After a formal training at Camberwell School of Arts and Crafts, Philip Hearsey continued exploring his more artistic interests, and he spent many years developing in different aspects of interiors, furniture and architecture. At current, Hearsey specialises in sandcasting to make sculptures that engage the quality of bronze as a noble material in its own right. He devotes his talents to making sculptures intimate in scale and intended for the interiors of home, office, yacht or hotel.
On his most favored material, Hearsey says, "Bronze is eternal - yet malleable and he loves the stuff. In its natural state the tone and depth of colour is sublimely beautiful, yet the surface is endlessly receptive to the transformative effects of oxidisation." He is intrigued by the surface and the alchemy of patination. Not because of any obsession with technique which is difficult to master, but because of the challenging possibilities and the unpredictability of the outcome.
In his work, there are no big ideas to express. Rather, the visual and the simplicity of shape is all-absorbing. His objects are exciting, intriguing and often tactile. Process, erosion, nature and time all have a part to play. His inspiration comes from everywhere and often in the most surprising places. Sometimes from a deep sense of place in the border and landscape of Herefordshire, almost Wales, sometimes from the sea, the big sky, clouds, objects seen walking or minute markings on a road.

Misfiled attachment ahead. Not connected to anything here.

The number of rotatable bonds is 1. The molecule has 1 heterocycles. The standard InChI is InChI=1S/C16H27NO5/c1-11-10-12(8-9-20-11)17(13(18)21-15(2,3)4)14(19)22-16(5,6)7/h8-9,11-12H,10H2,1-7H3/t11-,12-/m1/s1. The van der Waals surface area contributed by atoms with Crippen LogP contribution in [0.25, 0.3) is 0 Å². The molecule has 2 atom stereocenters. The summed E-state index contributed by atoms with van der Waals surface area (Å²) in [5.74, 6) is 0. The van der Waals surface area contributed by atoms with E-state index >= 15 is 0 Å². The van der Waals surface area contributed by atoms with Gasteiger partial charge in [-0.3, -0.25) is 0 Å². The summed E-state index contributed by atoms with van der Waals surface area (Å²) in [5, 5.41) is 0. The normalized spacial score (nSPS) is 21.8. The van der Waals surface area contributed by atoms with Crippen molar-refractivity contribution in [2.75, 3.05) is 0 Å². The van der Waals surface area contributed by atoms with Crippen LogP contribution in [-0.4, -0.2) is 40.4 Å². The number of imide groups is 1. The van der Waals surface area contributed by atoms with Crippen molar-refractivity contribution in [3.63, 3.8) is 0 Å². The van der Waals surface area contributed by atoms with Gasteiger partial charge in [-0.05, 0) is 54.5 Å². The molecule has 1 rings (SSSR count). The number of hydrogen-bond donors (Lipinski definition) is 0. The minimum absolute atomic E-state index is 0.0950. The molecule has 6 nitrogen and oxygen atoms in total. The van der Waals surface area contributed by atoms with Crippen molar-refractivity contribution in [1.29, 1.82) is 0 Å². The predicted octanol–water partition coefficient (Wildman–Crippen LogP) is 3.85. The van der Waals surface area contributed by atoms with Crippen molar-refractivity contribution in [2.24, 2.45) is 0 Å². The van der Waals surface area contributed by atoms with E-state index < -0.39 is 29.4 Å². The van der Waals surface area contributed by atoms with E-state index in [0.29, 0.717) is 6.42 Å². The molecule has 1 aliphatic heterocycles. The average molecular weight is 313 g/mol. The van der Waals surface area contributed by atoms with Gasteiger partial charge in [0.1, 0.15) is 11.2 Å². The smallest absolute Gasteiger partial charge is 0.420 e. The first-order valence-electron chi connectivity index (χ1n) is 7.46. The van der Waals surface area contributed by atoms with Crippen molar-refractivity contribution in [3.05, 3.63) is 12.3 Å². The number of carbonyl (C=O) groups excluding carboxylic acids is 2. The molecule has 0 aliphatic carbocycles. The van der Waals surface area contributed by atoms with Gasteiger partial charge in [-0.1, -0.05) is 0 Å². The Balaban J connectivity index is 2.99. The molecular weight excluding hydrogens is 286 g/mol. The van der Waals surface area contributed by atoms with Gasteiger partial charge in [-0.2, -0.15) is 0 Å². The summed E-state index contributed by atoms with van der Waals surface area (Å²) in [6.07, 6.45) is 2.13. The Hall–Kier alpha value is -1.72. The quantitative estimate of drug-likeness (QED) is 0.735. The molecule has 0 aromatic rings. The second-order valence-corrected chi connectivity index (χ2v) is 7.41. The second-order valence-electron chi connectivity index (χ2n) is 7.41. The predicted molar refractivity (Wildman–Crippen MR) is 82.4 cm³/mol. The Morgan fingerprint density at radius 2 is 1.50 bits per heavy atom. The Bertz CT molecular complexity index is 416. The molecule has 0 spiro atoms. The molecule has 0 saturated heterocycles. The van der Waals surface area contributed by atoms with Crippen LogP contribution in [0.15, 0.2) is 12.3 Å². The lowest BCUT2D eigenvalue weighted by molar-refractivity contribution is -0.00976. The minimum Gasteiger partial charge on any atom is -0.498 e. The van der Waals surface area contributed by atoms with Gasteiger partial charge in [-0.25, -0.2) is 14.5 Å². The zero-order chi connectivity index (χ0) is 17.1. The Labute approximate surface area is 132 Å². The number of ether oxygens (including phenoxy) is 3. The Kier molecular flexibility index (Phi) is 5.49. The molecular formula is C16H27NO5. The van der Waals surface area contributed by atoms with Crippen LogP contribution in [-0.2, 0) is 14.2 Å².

What is in Philip Hearsey's head when he creates his work is deeply personal but it matters as much that the work engages the imagination of the onlooker to connect with a deep-rooted and instinctive appreciation of simple, universal forms.
He has exhibited widely in solo exhibitions, mixed and open exhibitions, solo showcasing and art fairs. His full exhibiting history is shown on his website.
His work is held in many corporate and private collections in the UK, Australia, USA, Caribbean, Hong Kong, Singapore, Qatar, Saudi Arabia, Maldives, Germany, France, Spain, Switzerland, Ireland, Italy and Greece.